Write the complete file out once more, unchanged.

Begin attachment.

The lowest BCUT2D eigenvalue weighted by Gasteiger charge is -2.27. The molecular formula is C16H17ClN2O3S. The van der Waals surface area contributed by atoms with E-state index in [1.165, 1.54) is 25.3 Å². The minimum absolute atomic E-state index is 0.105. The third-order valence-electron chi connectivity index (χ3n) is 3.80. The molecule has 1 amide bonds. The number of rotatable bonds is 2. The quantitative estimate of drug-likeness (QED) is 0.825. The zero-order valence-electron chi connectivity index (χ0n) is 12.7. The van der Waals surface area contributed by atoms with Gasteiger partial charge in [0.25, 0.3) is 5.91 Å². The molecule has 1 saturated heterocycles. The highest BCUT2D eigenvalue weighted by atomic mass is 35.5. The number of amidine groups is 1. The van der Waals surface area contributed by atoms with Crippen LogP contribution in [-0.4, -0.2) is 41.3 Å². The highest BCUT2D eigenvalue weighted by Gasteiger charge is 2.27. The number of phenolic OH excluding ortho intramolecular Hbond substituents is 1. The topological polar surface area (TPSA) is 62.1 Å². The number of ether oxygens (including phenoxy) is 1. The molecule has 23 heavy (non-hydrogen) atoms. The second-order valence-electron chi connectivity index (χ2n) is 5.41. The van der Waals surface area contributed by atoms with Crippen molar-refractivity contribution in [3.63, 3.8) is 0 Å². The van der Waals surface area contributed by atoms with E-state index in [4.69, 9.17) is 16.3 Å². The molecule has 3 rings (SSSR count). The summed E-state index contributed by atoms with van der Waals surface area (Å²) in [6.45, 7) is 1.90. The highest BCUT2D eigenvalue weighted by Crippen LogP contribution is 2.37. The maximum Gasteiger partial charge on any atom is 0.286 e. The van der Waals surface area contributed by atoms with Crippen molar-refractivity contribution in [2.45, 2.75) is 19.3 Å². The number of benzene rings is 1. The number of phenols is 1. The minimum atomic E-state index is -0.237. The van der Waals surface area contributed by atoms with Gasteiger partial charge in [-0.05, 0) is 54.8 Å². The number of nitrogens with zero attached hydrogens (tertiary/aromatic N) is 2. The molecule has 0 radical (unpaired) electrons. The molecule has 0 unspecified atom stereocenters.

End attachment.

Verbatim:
The lowest BCUT2D eigenvalue weighted by Gasteiger charge is -2.27. The molecular formula is C16H17ClN2O3S. The van der Waals surface area contributed by atoms with E-state index in [1.165, 1.54) is 25.3 Å². The minimum absolute atomic E-state index is 0.105. The third-order valence-electron chi connectivity index (χ3n) is 3.80. The molecule has 1 amide bonds. The number of rotatable bonds is 2. The quantitative estimate of drug-likeness (QED) is 0.825. The zero-order valence-electron chi connectivity index (χ0n) is 12.7. The van der Waals surface area contributed by atoms with Gasteiger partial charge in [0.25, 0.3) is 5.91 Å². The molecule has 1 saturated heterocycles. The highest BCUT2D eigenvalue weighted by atomic mass is 35.5. The number of amidine groups is 1. The van der Waals surface area contributed by atoms with Crippen LogP contribution in [-0.4, -0.2) is 41.3 Å². The highest BCUT2D eigenvalue weighted by Gasteiger charge is 2.27. The number of phenolic OH excluding ortho intramolecular Hbond substituents is 1. The topological polar surface area (TPSA) is 62.1 Å². The number of ether oxygens (including phenoxy) is 1. The molecule has 23 heavy (non-hydrogen) atoms. The second-order valence-electron chi connectivity index (χ2n) is 5.41. The van der Waals surface area contributed by atoms with Crippen molar-refractivity contribution in [3.63, 3.8) is 0 Å². The van der Waals surface area contributed by atoms with E-state index in [4.69, 9.17) is 16.3 Å². The molecule has 3 rings (SSSR count). The summed E-state index contributed by atoms with van der Waals surface area (Å²) in [6.45, 7) is 1.90. The highest BCUT2D eigenvalue weighted by Crippen LogP contribution is 2.37. The maximum Gasteiger partial charge on any atom is 0.286 e. The van der Waals surface area contributed by atoms with Crippen molar-refractivity contribution in [2.45, 2.75) is 19.3 Å². The number of benzene rings is 1. The number of phenols is 1. The minimum atomic E-state index is -0.237. The van der Waals surface area contributed by atoms with Gasteiger partial charge in [-0.05, 0) is 54.8 Å². The number of nitrogens with zero attached hydrogens (tertiary/aromatic N) is 2. The molecule has 0 radical (unpaired) electrons. The molecule has 0 unspecified atom stereocenters.